Upon completion of the calf, he set about building an altar for it. Insisting that only the high priest may build G-d’s altar, he refused all help and painstakingly built it through the night. Fully expecting that Moses would return in the morning, Aaron underestimated the people’s zeal. They woke early in the morning and, with Aaron still asleep, (12) deified the calf and worshipped it.

Only a handful of Jews were guilty of idolatry that morning by actually declaring the calf to be “the G-d of Israel.” (13) Most were only guilty of deifying a physical object in their quest for a link to G-d. As soon as Moses returned, their need for the calf was obviated and they did not rebel when Moses destroyed it. (14) (15)

The Tabernacle

The tabernacle succeeded where the calf failed because physical objects become sacred only when they are so designated by G-d. Unlike the calf, the tabernacle was chosen at G-d’s behest and therefore became sacred.


  1. Exodus 32, 1. See Commentary of Rashi (R. Shlomo Yitzchaki Troyes 1040-1105) Abarbenel (Don Yitzchak Abrabanel- Spain-1437-1508) and Malbim, (Meir Leib ben Yechiel Michael, Russia 1809-1879).
  2. Exodus 32. 2-6
  3. Exodus 20, 3-5
  4. This concept was first proposed by R. Yhudah Halevi (Spain 1075  –1141) in his philosophical treatise the Kuzari and elaborated upon by later commentators such as Ibn Izra, (R.Avraham Ibn Ezra – Spain- 1089-1167) Ramban, (R. Moshe Ben Nachman, Spain 1194-1270). R. Bachye, (R. Bachya ben Asher, 1255-1340 Saragossa, Spain,) Abarbenel, (Don Yitzchak Abrabanel- Spain-1437-1508) Malbim, (Meir Leib ben Yechiel Michael, Russia 1809-1879) Kli Yakar, (R. Ephraim Shlomo of Luntshitz, 1550-1619) Orach Chayim R. Samson Raphael Hirsch (Frankfurt -1808-1888) and others.
  5. Their mistake was that those objects had been chosen by G-d to become a vehicle for his manifestation. Man may, however, not choose his own vehicle, let alone endow it with divine properties, and appoint it a link to G-d.
  6. See R. Samson Raphael Hirsch’s commentary on the story
  7. This may explain why they asked for a “leader who will walk before us,” not one who climbed mountains and walked away from them as Moses did. This may also explain why they didn’t ask Aaron to succeed his brother. See Abarbenel commentary to the story
  8. Furthermore they may even have killed him (Aaron) as they killed Chur, Aaron’s nephew, when he rebuked them. While Aaron did not fear a noble death in sanctification of G-d, he was concerned for the people’s guilt and the inevitable punishment that would follow.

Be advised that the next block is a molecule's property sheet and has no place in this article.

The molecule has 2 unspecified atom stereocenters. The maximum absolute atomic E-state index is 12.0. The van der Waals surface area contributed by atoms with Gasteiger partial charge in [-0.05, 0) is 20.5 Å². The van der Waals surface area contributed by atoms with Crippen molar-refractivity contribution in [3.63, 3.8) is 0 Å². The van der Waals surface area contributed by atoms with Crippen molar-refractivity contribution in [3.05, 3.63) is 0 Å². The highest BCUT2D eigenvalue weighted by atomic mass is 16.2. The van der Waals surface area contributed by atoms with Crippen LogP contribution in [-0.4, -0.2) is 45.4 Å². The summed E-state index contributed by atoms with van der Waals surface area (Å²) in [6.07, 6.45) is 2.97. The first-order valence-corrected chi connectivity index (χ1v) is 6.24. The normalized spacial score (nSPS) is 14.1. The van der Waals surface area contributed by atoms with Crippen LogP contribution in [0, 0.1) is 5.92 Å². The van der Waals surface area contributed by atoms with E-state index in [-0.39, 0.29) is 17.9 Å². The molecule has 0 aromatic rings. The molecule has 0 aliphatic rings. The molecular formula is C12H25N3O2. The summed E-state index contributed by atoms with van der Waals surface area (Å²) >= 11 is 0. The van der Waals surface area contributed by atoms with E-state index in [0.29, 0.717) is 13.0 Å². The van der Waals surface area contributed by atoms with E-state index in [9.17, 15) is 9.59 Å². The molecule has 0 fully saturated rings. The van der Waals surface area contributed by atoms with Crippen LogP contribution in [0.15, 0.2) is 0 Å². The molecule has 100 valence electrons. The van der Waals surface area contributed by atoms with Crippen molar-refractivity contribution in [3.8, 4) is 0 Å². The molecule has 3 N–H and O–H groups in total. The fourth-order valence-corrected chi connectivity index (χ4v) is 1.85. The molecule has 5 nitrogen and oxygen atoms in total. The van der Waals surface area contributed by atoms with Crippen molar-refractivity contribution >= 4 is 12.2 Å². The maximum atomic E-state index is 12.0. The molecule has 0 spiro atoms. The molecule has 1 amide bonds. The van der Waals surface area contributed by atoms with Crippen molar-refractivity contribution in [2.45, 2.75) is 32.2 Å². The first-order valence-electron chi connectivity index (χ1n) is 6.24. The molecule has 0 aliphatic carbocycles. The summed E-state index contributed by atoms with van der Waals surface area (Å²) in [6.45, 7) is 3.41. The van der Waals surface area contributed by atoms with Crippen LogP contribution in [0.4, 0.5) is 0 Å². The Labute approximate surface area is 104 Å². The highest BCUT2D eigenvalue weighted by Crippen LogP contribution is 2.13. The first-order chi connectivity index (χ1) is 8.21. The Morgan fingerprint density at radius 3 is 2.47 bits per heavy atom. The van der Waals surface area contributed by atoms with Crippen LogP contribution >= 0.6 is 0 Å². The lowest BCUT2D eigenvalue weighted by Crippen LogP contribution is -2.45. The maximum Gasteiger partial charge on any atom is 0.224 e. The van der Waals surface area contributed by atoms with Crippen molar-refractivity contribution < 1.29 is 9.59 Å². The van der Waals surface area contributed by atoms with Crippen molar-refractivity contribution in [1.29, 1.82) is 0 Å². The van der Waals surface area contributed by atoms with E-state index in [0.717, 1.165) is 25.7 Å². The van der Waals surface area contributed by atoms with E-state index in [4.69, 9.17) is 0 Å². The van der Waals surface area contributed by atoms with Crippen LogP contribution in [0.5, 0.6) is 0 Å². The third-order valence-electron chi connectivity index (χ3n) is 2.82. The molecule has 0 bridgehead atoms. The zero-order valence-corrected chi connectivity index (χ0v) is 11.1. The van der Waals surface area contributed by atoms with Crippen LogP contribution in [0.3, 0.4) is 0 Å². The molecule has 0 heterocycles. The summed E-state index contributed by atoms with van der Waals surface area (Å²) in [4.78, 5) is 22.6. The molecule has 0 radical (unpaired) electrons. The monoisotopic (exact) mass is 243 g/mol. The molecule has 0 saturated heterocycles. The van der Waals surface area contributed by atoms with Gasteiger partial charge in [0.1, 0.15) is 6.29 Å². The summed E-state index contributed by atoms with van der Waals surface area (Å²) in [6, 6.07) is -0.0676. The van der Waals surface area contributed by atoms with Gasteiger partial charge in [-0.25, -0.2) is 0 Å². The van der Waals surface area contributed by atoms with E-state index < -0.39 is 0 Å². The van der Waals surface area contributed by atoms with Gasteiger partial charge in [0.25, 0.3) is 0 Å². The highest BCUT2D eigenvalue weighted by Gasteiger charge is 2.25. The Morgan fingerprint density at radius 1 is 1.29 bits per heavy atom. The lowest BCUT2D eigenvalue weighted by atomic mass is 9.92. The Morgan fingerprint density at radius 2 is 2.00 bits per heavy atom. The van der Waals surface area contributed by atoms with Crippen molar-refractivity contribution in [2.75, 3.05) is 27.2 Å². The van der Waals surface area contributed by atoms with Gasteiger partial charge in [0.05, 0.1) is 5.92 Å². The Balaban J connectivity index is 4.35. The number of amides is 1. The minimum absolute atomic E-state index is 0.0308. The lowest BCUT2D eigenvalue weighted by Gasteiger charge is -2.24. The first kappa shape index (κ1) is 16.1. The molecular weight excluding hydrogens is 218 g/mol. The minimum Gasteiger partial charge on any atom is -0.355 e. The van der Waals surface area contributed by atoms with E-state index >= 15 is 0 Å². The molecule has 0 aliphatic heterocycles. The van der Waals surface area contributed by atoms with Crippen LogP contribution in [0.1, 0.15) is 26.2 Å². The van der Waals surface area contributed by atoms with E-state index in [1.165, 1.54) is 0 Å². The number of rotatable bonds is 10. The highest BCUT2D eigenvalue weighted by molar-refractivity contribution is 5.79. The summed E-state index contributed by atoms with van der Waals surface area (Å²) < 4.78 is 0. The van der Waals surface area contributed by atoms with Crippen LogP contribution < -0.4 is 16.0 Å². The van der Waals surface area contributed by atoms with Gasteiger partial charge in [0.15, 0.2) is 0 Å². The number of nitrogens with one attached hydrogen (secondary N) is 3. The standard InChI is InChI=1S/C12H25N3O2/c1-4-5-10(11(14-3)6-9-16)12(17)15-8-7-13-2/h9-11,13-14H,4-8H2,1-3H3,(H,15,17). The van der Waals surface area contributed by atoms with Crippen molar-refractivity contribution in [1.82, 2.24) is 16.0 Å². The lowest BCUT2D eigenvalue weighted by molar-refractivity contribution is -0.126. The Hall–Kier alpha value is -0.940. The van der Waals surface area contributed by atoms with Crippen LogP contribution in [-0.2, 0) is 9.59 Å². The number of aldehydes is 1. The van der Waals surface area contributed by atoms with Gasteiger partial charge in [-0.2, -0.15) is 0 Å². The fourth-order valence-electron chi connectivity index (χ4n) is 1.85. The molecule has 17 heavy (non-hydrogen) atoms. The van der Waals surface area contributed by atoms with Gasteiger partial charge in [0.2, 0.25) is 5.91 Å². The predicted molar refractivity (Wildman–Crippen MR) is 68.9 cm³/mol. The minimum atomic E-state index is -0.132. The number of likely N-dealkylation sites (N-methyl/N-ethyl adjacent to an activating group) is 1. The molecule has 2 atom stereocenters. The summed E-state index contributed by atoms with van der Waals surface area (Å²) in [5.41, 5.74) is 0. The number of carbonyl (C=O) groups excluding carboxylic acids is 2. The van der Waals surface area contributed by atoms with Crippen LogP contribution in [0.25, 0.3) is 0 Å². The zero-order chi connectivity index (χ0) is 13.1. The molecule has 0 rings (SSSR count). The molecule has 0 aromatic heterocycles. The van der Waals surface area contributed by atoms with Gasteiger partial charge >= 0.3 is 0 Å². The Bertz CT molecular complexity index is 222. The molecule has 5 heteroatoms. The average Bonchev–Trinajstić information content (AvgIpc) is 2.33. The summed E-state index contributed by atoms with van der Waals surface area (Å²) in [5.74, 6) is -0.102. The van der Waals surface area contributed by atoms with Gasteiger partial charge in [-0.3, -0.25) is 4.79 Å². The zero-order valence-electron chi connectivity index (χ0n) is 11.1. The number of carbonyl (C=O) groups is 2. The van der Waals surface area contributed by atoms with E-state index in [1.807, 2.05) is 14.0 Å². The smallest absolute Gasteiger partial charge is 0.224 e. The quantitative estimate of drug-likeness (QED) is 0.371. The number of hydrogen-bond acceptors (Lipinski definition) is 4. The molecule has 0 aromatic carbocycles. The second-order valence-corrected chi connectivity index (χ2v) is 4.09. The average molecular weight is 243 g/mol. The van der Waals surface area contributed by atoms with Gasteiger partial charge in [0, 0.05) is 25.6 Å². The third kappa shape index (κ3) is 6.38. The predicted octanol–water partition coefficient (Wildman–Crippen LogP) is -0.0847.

9. This was also in subtle reproof. The ears that were adorned with the golden opportunity to listen to the Ten Commandments should not now betray them. See Malbim Commentary to the story.
  10. Several reasons are offered for his choice of a calf. Here are but a few. Ibn Izra argues that it was an arbitrary choice. Anything would have worked as long as it was a physical frame endowed with G-d’s glory. Ramban argues (based on Midrash Rabbah Exodus 3,3) that it represented the northern face of Ezekial’s prophetic chariot, which was that of an ox. Our tradition is that evil stems from the north and by utilizing the ox face on the northern side of the Chariot, Aaron invoked a counterbalance to the forces of evil. Isaac Raphael Hirsch understood the calf as a weaker version of the ox. The ox, a beast that places himself in the service of man, is a proper allegory for a link that would place itself in the service of man’s devotion to G-d.
  11. This follows Rashi’s second translation for the word Bacheret in verse 4. Abarbenel, and R. Samson Raphael Hirsch among others follow this translation. See Malbim for a somewhat different understanding. However, most commentaries follow the Mirdashic tradition that the calf miraculously appeared from the fire. See Midrash Tanchumah Ki Tisa 19 and a slightly different version in Pirkei D R. Eliezer ch. 45
  12. See Abarbenel and Malbim commentary to the story
  13. Shemos Rabbah 42 6 explains that the impetus for the switch from a link to outright idolatry were the Mixed Multitudes, the Egyptians who joined our ancestors when they left Egypt. Nevertheless the commentators agree that the three thousand men who were later executed by the tribe of Levi (less then half a percent of the Jewish population) were Jewish men who were influenced by the Egyptians.
  14. See Nachmanidies’s Commentary to the story.
  15. These Jews were still deserving of punishment for theirs was a heathen approach. Man must not represent G-d in corporeal form, thereby bringing G-d closer to him but subordinate the whole of his being to G-d, thereby bringing himself closer to G-d.